When you have a service that’s specialized on creating complex sales offers and you are a salesman on the road an sit in a taxi, it’s absolutely fathomable to build a solution that allows you to call in, identify yourself towards a voice service and ask for an baseline offer for 500 units of A and 300 units of B for a specific customer and have the result, with all applicable rebates and possible delivery time frames, including shipping cost and considering the schedule of the container freighter ship from China, pushed onto your hotel fax or by email or SMS/MMS. However, the question of how realistic it is to build that service purely depends on how easy it is to make all the necessary backend systems talk to each other and wire up all the roles into a process that can jointly accomplish the task. And it also depends on how well any necessary human intervention into that process can be integrated into the respective flow. Assuming that the resulting offer would cross a certain threshold in terms of the total order amount, the offer might require approval by a manager – the manager renders a “decision service” towards the process and might so by responding to an email that is sent to him/her by a program and will be evaluated by a program.
Ideally, you could teach a service (through mail, speech or chat) the workflow ad-hoc just as you would tell an administrative assistant a sequence of activities. “Get A and B, do C, let Mike take a look at it and send it to me”. The information can be parsed, mapped to activities, the activities can be wired up to a one-off workflow and the workflow can be launched. The crux is that you need to have those individual capabilities and activities catalogued and available in a fashion that allows composition. And the above example of the approval manager goes to show that people’s roles and capabilities must be part of that same catalogue.
We (Microsoft) are already shipping and will ship even more building blocks not only for creating such services and workflows, but we also have an increasingly complete federated identity and access control infrastructure that allows to realize all that decentralized interaction in a secure fashion. From a purely technical perspective, the above scenario is not utopia. We have every single component in place to let customers build this, voice recognition included. However, mind that I am not saying “very easy”.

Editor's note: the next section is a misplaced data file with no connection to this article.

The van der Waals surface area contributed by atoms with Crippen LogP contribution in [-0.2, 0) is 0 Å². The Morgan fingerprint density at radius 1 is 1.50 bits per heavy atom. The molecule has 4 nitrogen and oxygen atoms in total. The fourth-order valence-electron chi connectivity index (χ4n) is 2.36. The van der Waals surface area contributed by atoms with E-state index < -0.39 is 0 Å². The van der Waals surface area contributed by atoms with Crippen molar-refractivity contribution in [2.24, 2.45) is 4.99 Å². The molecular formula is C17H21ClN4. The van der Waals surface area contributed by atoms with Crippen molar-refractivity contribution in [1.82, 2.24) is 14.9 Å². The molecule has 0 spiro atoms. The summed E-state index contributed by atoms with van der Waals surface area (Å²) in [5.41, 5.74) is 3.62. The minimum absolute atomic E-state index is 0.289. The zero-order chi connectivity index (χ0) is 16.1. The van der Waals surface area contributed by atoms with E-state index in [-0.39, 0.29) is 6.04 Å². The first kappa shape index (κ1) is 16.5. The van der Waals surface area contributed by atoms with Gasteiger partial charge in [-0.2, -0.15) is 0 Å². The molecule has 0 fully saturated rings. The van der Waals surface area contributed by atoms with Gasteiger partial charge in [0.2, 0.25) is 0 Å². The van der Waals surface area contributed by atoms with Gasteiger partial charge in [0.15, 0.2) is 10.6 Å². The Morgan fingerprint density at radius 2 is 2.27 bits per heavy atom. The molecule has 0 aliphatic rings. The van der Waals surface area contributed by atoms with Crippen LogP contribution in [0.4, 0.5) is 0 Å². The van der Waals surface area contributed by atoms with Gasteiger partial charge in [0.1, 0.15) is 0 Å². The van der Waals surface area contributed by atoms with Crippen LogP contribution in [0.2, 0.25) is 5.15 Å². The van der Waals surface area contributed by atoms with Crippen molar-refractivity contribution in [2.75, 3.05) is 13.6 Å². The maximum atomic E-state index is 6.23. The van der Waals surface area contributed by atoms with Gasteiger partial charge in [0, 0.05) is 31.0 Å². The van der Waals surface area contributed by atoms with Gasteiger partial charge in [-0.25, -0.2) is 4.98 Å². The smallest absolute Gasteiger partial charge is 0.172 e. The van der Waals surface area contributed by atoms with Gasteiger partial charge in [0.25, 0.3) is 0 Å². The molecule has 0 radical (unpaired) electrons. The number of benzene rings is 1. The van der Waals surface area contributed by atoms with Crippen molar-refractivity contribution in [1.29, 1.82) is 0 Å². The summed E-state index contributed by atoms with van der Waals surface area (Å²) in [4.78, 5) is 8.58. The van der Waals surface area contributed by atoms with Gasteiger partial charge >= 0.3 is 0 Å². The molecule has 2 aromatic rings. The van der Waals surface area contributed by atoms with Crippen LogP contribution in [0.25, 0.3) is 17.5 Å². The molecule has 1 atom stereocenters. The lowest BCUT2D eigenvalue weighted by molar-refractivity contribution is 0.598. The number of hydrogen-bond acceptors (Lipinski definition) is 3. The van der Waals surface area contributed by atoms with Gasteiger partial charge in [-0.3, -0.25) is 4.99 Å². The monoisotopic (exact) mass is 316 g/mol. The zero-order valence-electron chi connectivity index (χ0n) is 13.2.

“BPM” tools such as the Windows Workflow Foundation or BizTalk Orchestration are all about putting the process into the center. Services are all about creating easy-to-integrate, loosely coupled, business-aligned pieces of functionality that can be used and reused in as many contexts as a role in a business can be used in different contexts. A workflow may just be one step that you just have in your head as you are interacting with the address lookup service or it may be a more formalized workflow with several steps and intertwined people-based and program-based activities. The realization here is that while individual roles in an organization are relatively sticky, the way that the organization acts across those roles and tunes the rules for the roles is very dynamic. BPM tools are precisely about shaping and reshaping the flow and rules quickly and deploying those instantly into the business environment.